My Heart and Other Black Holes by Jasmine Warga

Despite my frustration at the ending, the beauty of this book still rang clear hours after finishing it.

“The problem with suicide, which most people don’t realize, is that it’s really hard to follow through. I know, I know. People are always yammering on and on about how “suicide is the coward’s way out.” And I guess it is – I mean, I am giving up, surrendering. Running away from my black hole of a future, preventing myself from growing into the person I’m terrified of becoming. But just because it’s cowardly doesn’t guarantee it’s going to be easy.”

Book: My Heart and Other Black Holes
Author: Jasmine Warga
Rating: ★★★★

It’s hard to explain how I loved, but also hated, this book. It was completely perfect until, well, it wasn’t anymore… The bubble of understanding, feeling like someone out there understood was burst and, for that, it has to loose a star.

My Heart and Other Black Holes follows the story of Aysel – a young, seventeen year old girl who suffers from depression. Having struggled with these feelings myself, I saw a bond with Aysel and ‘the black slug’ that lived in her stomach. In fact, the descriptions of her sadness were beautiful and, like all the other books I’ve read recently about mental health, it helped me realise even more just how many people understand.

“What people never understand is that depression isn’t about the outside; it’s about the inside. Something inside me is wrong. Sure, there are things in my life that make me feel alone, but nothing makes me feel more isolated and terrified than my own voice in my head.”

The thing is, Aysel has decided to commit suicide. She no longer wants to live in a world where the black slug that lives deep in her is directing her life. However, she’s scared that she won’t follow through and it’s her worst fear to only half do the job, ending up in a wheelchair or with a carer for the rest of her life. And that’s when she meets FronzenRobot (Roman) – her suicide partner.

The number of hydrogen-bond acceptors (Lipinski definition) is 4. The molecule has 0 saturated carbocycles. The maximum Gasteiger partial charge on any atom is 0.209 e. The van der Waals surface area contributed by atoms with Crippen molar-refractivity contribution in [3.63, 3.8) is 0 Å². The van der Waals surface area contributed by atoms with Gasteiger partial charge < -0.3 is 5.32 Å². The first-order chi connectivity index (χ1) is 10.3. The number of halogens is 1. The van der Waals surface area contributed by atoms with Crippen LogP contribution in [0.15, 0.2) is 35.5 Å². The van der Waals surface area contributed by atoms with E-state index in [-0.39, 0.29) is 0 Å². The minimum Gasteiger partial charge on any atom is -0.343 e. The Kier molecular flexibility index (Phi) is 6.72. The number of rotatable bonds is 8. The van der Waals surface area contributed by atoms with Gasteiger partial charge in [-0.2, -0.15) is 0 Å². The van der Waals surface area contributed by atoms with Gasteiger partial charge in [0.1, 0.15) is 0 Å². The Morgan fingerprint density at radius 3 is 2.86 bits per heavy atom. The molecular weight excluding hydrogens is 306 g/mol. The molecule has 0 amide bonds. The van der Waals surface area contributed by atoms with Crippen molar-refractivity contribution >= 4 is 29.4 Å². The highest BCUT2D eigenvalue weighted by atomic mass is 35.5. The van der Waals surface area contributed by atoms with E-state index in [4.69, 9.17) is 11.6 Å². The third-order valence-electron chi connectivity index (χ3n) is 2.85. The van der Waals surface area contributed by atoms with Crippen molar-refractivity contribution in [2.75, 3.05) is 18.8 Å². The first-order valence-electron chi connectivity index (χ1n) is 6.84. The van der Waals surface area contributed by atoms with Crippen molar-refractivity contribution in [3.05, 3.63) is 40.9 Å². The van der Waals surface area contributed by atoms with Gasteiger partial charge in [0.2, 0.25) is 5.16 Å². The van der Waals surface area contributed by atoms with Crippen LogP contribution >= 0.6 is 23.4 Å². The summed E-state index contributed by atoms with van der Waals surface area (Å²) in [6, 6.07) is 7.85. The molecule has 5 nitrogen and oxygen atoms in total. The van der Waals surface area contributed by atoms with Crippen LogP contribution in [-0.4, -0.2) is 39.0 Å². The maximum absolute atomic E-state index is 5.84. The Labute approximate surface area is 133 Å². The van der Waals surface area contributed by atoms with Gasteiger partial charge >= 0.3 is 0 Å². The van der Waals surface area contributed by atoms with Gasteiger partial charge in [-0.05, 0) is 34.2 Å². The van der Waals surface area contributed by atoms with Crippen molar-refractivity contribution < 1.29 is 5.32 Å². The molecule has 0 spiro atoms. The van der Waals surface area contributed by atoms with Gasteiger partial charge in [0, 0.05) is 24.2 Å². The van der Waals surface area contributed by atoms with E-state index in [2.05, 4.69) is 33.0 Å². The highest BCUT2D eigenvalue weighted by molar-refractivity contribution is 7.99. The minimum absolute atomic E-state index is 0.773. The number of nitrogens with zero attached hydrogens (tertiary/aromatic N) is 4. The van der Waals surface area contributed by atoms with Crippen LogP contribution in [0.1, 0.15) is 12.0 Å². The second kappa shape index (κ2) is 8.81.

From here, Aysel’s story is about the days leading up to the event – April 7th. But, soon, Aysel’s feelings start to change. Something is different to what it used to be and, surprisingly to her, the black slug that lives inside her isn’t ruining everything anymore. Is that happiness she feels? Is there something to live for after all? Can she change her mind now, or is she in too deep?

“It’s painful to watch all my classmates tear apart each line [of the poem], looking for the significance. Anyone who has actually been that sad can tell you that there’s nothing beautiful or literary or mysterious about depression.

Depression is like a heaviness that you can’t ever escape. It crushes down on you, making even the smallest things like tying your shoes or chewing on toast seem like a twenty mile hike uphill. Depression is a part of you; it’s in your bones and your blood. If I know anything about it, this is what I know: It’s impossible to escape.”

FrozenRobot and Aysel are very a like. They’re both very realistic about their situation, but at the same time are both very different. I like that Roman shows a different angle to having depression – he doesn’t look depressed, like he wants to kill himself or all the other stereotypical nonsense that people normally speil. He’s the unexpected candidate. They worked well together and I can understand how they ended up where they did by the end of the story.

In fact, I loved everything about the relationship they had and, in some ways, I crave it. Towards the end of the book, Aysel talked about being deflated in a positive way once her secrets were out in the open – how she felt lighter and better for them. That, despite how exposed she felt, it didn’t scare her anymore because of how the darkness had been turned to light, the shadows didn’t consume her anymore. It was beautiful.

I also really enjoyed the physic and scientific links that were thread into the story:

“Does a dead body still have potential energy or does it get transferred into something else? Can potential energy just evaporate into nothingness?”

Talking about the physics and linking in the theory’s of relativity was really clever and I thought the weaving together of philosophy and physics was really really interesting. The question about what happens to us when we die is an old one, but I found this take on it refreshing:

“If energy cannot disappear but can only be transferred, what happens to our energy when we die?”

Where my issues lie in the book are in the last 20ish%. I saw what happened coming and I new it would ruin everything for me. Seemingly over night, Aysel essentially went from being depressed to feeling okay – something which is obviously not true or possible. It misinterprets depression, something which Jasmine Warga and worked so hard to explain in the perfect way to begin with. That switch in my brain can’t be switched and, quite frankly, I didn’t appreciate someone implying that it could.

However, despite my frustration at the ending, the beauty of this book still rang clear hours after finishing it.

“For too long, I’ve made my past my future, afraid to imagine anything else. And I acted like that – static – afraid of my own kinetic energy. Maybe it’s time to start imaging, maybe it’s time to be in motion. Maybe it’s time for me to fight back against the sadness inside of me.”

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